We understand that the brave boy who displayed such heroic qualities was formerly a train boy on the Erie Railroad, but is now employed in the office of Mr. Wainwright.
Raymond read this account with lowering brow. He felt sick with jealousy. Why had he not been lucky enough to receive an invitation to the party, and enact the part of a deliverer? He did not ask himself whether, if the opportunity had been afforded, he would have availed himself of it. It is fortunate for Rose that she had Fred to depend upon in her terrible emergency, and not Raymond Ferguson. There was little that was heroic about him. A hero must be unselfish, and Raymond was the incarnation of selfishness.
"Your cousin seems to have become quite a hero," said Mr. Ferguson, as Raymond looked up from the paper.
"Don't call him my cousin! I don't care to own him."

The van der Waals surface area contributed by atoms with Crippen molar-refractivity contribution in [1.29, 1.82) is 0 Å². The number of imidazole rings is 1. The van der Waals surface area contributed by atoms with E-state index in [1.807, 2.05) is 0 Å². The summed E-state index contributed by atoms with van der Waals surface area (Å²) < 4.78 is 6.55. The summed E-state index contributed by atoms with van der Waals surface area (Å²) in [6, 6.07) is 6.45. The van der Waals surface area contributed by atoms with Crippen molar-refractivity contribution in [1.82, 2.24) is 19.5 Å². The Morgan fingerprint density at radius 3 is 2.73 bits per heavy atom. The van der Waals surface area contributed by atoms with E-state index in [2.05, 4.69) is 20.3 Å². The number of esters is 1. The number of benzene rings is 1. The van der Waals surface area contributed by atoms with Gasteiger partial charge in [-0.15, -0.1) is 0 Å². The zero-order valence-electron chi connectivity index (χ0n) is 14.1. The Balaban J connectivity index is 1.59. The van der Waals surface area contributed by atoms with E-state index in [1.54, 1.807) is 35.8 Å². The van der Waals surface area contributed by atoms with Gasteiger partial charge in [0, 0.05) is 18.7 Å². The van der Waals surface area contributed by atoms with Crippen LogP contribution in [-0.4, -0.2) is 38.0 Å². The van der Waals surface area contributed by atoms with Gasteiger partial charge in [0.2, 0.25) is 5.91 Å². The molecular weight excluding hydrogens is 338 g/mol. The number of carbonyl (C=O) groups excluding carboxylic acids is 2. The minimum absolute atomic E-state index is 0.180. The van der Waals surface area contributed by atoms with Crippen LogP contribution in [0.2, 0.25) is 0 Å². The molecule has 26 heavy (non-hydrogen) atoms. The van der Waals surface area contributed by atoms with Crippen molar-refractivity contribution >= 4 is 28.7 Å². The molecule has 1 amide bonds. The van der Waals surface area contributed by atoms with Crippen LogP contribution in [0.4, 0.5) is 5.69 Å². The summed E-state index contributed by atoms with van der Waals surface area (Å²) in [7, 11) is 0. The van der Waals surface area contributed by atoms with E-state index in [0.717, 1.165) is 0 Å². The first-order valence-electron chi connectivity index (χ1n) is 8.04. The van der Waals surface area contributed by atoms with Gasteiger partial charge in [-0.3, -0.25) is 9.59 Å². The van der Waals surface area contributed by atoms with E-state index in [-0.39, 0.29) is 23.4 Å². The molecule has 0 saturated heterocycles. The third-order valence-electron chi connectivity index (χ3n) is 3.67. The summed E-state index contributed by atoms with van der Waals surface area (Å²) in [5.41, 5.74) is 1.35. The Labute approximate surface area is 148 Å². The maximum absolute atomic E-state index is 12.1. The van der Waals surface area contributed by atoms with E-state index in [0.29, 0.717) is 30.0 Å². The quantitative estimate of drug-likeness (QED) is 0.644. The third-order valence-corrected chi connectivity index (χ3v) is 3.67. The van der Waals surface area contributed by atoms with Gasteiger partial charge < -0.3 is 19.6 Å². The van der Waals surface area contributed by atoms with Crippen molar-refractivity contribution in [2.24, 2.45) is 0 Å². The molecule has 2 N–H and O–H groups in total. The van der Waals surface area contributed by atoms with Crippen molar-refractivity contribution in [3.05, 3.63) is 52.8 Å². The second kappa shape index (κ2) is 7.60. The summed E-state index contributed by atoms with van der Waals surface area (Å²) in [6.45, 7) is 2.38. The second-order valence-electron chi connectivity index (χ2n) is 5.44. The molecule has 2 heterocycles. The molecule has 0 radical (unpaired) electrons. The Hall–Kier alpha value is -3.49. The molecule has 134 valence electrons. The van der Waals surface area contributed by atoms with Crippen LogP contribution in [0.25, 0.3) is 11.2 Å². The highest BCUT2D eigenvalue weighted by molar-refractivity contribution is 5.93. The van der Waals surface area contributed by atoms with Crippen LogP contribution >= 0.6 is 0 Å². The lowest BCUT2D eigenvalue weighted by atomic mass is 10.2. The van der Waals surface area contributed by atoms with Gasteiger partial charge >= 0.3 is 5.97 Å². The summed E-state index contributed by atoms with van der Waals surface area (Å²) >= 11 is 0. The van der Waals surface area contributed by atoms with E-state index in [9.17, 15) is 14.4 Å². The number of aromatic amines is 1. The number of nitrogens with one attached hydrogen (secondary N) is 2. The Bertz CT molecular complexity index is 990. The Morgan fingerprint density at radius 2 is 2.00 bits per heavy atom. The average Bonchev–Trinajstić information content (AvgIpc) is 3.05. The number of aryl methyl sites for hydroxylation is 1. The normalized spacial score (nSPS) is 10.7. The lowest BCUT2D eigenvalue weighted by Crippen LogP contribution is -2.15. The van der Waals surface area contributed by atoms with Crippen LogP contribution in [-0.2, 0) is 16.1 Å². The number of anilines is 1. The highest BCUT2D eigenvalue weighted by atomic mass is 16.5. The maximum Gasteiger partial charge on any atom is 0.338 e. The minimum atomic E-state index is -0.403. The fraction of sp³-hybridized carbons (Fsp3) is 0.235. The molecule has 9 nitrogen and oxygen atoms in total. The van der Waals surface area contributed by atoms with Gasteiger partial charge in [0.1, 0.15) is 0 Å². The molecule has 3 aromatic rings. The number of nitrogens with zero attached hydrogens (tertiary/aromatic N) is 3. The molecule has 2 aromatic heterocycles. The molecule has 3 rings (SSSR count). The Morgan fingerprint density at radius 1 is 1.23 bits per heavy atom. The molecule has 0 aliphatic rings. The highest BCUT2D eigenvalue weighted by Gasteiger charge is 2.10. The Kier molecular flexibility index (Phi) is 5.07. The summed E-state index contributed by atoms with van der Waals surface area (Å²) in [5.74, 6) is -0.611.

"I don't know," said his father, who was quite as selfish, but not as malicious as Raymond. "I am not sure but it will be considered a credit to us to have such a relative."
"Anybody could have done as much as he did," said Raymond in a tone of discontent. "Here's some news of your train-boy, Luella," he continued, as his sister entered the room.
"Has he been arrested?" asked Luella listlessly.
"Not at all! He turns out to be a hero," said her father.
"I suppose that is a joke."
"Read the paper and see."
The young lady read the account with as little pleasure as Raymond.
"How on earth came a boy like that at the Wainwrights' house?" she said with a curl of the lip. "Really, society is getting very much mixed."
"Perhaps," said her father, "it was his relationship to the future Countess Cattelli."
Luella smiled complacently. She had fallen in with an Italian count, an insignificant looking man, very dark and with jet black hair and mustache, of whom she knew very little except that he claimed to be a count. She felt that he would propose soon, and she had decided to accept him. She did not pretend to love him, but it would be such a triumph to be addressed as the Countess Cattelli. She would let Alfred Lindsay see that she could do without him.